The shoulder is long, inclined, and strong, angulation is moderate. The forelegs are straight, lean and well-muscled, with elbows held parallel to the body. The pastern joint is not prominent and the pasterns are short and strong. Presence or absence of front dew claws immaterial. The wrists are very elastic and flexible.
Well-muscled and clean. Upper thigh long, of medium width, muscular. Moderately angulated. The rear pasterns are strong, short and straight and there are no dewclaws. Feet – Oval, neither cat footed nor hare footed. Toes long, slightly arched, nails strong and preferably dark. Pads firm. Tail – The tail is set moderately high, thick at the base tapering to a fine point, and at rest it falls in a slight curve between the buttocks. When the dog is in motion it rises to the horizontal and is slightly curved or it may go up to vertical in a sickle shape. The hair is fringed on the underside of the wire coat tail. Disqualification – Curled in ring touching the back.
There are two types of coat: Smooth coat which is short and very dense with undercoat present. Wire coat which is rough and harsh, not as dense as the Smooth coat, and without undercoat. The Wire coat produces a distinct beard. The coat is to be shown in a natural state, the face and feet may be trimmed, but no other trimming or shaving is to be condoned. The coat does transition as the new coat grows in the old coat dies and comes out in large sections starting at the base of the neck, down the center of the back and then down the sides of the body. The coat is not to be penalized in this state of change. Fault – Silky or soft coat.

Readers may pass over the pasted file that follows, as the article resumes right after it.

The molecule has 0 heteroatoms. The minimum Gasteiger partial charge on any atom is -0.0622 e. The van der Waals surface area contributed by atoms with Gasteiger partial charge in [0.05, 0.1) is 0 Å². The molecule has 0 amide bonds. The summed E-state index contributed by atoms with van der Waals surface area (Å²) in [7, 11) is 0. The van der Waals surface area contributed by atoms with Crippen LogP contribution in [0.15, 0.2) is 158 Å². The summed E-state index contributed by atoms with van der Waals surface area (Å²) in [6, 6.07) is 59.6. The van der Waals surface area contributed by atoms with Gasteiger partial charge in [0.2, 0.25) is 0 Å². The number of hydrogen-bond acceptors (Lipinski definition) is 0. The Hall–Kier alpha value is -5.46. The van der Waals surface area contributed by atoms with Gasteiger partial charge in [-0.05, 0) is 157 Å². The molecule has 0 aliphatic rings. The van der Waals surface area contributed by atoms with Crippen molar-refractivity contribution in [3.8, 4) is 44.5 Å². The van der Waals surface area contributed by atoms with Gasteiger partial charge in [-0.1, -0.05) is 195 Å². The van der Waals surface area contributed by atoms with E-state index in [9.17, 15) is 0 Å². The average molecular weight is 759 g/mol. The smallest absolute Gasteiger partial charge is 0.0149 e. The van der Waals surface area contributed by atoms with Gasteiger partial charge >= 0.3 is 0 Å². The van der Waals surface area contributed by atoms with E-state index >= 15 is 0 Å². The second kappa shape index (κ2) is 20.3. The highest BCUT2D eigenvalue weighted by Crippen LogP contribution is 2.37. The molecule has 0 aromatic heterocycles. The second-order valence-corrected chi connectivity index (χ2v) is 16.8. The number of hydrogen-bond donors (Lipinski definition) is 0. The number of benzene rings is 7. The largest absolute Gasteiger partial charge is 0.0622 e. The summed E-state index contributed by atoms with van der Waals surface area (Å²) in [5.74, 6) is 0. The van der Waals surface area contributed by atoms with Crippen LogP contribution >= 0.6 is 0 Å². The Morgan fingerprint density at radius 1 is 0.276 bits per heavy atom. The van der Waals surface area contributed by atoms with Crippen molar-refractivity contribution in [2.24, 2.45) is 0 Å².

Color: Yellow and white or fawn and white of any shade or primarily white with patches of any shade of yellow or fawn. The following colors are also acceptable, but they are not preferred: tones of black or brown, with white patches or white with patches of black or brown. Fault – Brindle and solid white.
|Description||Standard Colors||Registration Code|
|Chestnut||Check Mark For Standard Color||070|
|Fawn||Check Mark For Standard Color||082|
|Gold||Check Mark For Standard Color||091|
|Gray||Check Mark For Standard Color||100|
|Off-White||Check Mark For Standard Color||461|
|Red||Check Mark For Standard Color||140|
|White & Black||Check Mark For Standard Color||202|
|White & Chestnut||Check Mark For Standard Color||499|
|White & Fawn||Check Mark For Standard Color||207|
|White & Gold||Check Mark For Standard Color||208|
|White & Gray||Check Mark For Standard Color||210|
|White & Orange||Check Mark For Standard Color||213|
|White & Red||Check Mark For Standard Color||214|
|White & Yellow||Check Mark For Standard Color||501|
|Yellow||Check Mark For Standard Color||232|
|Description||Standard Markings||Registration Code|